The National Geographic initiative is a call to action to become actively involved, to learn more and do more—to change how we think about and consume energy so that we can all help tackle the big energy questions.
Burning fossil fuels, humans pump CO2 into the atmosphere. Fortunately, plants and ocean waters gather it in. But what if this great recycling system went awry?
Global warming is melting Antarctica's ice—and threatening its wildlife. Take a look at this remote area under threat.
Photograph by Richard Olsenius
Hazardous wastes are poisonous byproducts of manufacturing, farming, city septic systems, construction, automotive garages, laboratories, hospitals, and other industries. The waste may be liquid, solid, or sludge and contain chemicals, heavy metals, radiation, dangerous pathogens, or other toxins. Even households generate hazardous waste from items such as batteries, used computer equipment, and leftover paints or pesticides.
The waste can harm humans, animals, and plants if they encounter these toxins buried in the ground, in stream runoff, in groundwater that supplies drinking water, or in floodwaters, as happened after Hurricane Katrina. Some toxins, such as mercury, persist in the environment and accumulate. Humans or animals often absorb them when they eat fish.
The rules surrounding hazardous waste are overseen in the U.S. by the federal Environmental Protection Agency (EPA) as well as state departments of environmental protection. EPA requires that hazardous waste be handled with special precautions and be disposed of in designated facilities located throughout the United States, which charge for their services. Many towns have special collection days for household hazardous waste.
A common hazardous waste facility is one that stores the waste in sealed containers in the ground. Less toxic waste that is unlikely to migrate, like soil with lead, is sometimes allowed to remain in place under the ground and then be sealed with a cap of hard clay. Communities may eventually decide to use these sites for golf courses or parks, or to label them “brownfields” sites, suitable for commercial or industrial uses.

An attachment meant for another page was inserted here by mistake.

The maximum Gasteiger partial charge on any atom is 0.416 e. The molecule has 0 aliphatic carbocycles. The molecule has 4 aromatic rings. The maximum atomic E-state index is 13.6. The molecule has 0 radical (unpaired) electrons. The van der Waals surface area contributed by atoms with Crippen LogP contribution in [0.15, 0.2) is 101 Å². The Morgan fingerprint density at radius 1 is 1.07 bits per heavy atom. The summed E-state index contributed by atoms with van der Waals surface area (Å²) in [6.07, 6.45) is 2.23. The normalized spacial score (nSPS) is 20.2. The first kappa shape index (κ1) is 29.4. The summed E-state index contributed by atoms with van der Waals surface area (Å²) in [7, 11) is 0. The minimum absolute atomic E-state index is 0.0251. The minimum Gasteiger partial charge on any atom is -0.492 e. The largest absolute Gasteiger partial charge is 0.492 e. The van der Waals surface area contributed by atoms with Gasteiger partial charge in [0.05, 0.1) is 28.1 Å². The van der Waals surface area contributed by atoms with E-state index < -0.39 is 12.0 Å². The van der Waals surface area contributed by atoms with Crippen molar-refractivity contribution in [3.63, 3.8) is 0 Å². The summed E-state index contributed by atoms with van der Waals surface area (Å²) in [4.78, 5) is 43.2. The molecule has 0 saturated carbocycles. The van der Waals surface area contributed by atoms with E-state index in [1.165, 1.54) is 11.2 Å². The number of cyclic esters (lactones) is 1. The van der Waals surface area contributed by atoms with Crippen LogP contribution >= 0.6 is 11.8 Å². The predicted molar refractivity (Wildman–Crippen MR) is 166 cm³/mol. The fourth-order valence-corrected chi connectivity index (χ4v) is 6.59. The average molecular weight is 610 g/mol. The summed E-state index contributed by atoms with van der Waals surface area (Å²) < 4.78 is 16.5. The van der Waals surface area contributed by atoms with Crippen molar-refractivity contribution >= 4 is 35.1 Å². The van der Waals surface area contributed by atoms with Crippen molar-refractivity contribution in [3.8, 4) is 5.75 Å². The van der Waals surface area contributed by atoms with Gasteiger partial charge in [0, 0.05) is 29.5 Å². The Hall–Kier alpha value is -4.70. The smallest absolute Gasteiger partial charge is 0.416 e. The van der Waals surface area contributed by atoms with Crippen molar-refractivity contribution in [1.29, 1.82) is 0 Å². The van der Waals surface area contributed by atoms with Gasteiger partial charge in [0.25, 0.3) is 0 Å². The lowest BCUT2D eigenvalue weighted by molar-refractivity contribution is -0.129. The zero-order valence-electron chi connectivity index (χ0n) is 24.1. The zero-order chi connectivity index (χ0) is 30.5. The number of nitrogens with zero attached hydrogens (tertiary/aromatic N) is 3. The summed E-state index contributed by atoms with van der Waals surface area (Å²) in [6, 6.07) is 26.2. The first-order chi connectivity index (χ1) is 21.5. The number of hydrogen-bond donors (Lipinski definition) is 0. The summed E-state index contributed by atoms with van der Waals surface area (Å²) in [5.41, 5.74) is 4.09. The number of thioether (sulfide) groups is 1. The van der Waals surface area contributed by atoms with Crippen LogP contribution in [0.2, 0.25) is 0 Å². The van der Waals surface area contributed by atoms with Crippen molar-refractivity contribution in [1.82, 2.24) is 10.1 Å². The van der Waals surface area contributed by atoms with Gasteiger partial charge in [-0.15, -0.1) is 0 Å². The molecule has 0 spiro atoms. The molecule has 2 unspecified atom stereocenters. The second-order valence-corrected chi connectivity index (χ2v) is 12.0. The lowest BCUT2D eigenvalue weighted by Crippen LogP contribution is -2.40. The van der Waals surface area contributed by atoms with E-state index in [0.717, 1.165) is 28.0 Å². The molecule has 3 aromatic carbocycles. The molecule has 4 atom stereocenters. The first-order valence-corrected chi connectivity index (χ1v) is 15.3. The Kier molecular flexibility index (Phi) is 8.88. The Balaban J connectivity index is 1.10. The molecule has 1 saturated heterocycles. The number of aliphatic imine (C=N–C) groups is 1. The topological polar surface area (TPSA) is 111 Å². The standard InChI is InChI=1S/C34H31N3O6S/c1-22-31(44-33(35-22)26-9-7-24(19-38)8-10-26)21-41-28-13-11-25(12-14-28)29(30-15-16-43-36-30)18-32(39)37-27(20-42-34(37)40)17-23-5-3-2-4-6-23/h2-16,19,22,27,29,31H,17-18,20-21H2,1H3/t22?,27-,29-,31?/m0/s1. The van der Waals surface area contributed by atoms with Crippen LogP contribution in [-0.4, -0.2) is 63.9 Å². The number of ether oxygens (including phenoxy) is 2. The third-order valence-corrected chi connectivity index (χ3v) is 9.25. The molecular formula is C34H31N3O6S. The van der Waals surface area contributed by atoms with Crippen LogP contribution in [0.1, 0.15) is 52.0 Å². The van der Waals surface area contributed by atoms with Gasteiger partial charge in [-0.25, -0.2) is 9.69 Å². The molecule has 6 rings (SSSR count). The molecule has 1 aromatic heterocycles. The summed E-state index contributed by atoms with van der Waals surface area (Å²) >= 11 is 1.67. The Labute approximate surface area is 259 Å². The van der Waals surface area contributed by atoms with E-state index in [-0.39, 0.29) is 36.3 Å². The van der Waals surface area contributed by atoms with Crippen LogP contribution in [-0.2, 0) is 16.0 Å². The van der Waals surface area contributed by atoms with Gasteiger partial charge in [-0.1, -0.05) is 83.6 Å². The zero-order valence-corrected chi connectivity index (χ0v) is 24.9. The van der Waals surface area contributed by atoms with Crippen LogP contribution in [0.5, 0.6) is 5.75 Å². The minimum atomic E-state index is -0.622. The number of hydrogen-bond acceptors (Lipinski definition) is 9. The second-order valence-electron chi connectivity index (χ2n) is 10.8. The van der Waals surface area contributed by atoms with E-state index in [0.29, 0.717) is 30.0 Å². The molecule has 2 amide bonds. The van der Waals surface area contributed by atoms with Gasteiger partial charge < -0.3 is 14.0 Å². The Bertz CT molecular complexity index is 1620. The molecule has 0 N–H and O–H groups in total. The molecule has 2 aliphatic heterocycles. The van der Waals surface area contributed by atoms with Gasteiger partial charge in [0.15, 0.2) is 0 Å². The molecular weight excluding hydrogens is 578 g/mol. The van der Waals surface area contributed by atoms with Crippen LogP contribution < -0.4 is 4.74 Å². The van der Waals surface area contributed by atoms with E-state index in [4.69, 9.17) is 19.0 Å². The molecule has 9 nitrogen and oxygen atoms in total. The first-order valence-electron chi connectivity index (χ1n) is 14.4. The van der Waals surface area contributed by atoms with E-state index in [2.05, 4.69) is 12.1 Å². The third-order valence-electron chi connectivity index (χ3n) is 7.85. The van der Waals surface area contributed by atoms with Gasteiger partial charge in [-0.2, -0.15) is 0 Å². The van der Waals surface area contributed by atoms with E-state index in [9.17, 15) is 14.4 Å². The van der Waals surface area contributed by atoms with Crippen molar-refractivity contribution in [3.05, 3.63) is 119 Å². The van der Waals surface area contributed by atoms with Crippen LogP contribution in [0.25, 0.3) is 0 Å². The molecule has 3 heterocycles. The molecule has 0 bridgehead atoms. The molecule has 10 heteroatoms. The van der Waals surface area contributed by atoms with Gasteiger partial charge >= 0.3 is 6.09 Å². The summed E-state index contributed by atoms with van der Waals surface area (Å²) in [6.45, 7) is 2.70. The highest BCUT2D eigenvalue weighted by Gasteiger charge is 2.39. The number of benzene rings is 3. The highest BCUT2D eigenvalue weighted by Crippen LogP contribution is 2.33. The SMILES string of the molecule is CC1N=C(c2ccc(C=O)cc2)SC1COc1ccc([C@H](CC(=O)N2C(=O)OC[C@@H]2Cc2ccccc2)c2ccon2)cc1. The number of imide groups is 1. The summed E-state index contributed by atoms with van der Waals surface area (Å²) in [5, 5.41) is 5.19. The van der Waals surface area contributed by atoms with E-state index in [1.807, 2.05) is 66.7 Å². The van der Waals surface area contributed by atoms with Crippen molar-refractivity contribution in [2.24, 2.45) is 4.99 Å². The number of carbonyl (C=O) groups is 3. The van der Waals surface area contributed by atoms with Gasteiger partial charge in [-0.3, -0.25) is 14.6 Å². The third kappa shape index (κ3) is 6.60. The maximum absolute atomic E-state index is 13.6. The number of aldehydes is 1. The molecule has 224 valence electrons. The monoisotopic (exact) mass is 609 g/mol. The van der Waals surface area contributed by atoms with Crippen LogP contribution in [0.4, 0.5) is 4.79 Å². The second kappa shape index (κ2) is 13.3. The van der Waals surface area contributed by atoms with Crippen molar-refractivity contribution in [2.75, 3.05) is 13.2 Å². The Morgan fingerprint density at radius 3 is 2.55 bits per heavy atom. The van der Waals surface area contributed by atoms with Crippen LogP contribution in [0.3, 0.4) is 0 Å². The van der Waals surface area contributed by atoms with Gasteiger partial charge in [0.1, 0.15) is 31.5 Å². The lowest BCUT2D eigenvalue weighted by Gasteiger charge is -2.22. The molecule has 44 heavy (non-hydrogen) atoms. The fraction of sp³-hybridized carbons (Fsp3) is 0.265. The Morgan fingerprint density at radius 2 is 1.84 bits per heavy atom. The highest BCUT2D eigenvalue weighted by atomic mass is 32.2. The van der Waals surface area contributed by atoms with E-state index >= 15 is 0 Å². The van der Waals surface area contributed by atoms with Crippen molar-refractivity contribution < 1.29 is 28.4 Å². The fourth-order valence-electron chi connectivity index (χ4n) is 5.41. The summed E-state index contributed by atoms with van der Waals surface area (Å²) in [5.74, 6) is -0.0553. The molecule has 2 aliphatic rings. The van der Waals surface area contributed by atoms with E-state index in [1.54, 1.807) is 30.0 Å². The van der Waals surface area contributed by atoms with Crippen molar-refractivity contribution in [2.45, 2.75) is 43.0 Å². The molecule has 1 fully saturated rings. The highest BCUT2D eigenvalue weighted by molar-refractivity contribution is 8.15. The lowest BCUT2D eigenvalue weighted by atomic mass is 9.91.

Violations, like dumping hazardous waste in town dumps to avoid paying the fees charged by waste transporters and waste facilities, may result in hefty fines.
EPA began regulating hazardous waste in 1976. Many toxic waste dumps that pose a threat to communities today are holdovers from the era prior to 1976. Other waste sites are the result of more recent illegal dumping.
The federal Resource Conservation and Recovery Act regulates how hazardous waste must be handled and stored. It also lists some but not all of the wastes that EPA considers hazardous. Substances that are not on the list but are toxic are also considered hazardous waste and subject to EPA’s rules. The Superfund Act contains rules about cleaning up hazardous waste that was dumped illegally.
Communities and environmentalists have long complained about lax enforcement of hazardous waste regulations, both by the federal government and state governments. Meanwhile, many corporations argue the regulations are too strict and lobby Congress to soften or remove certain rules.
One EPA rule that has proved very controversial governs industrial sludge. EPA allows sludge containing heavy metals to be included in fertilizers that are used by farmers on food crops or sold directly to the public. Environmental and other organizations say dangerous levels of the metals are taken up by some plants and subsequently eaten by people, with particularly negative effects on children.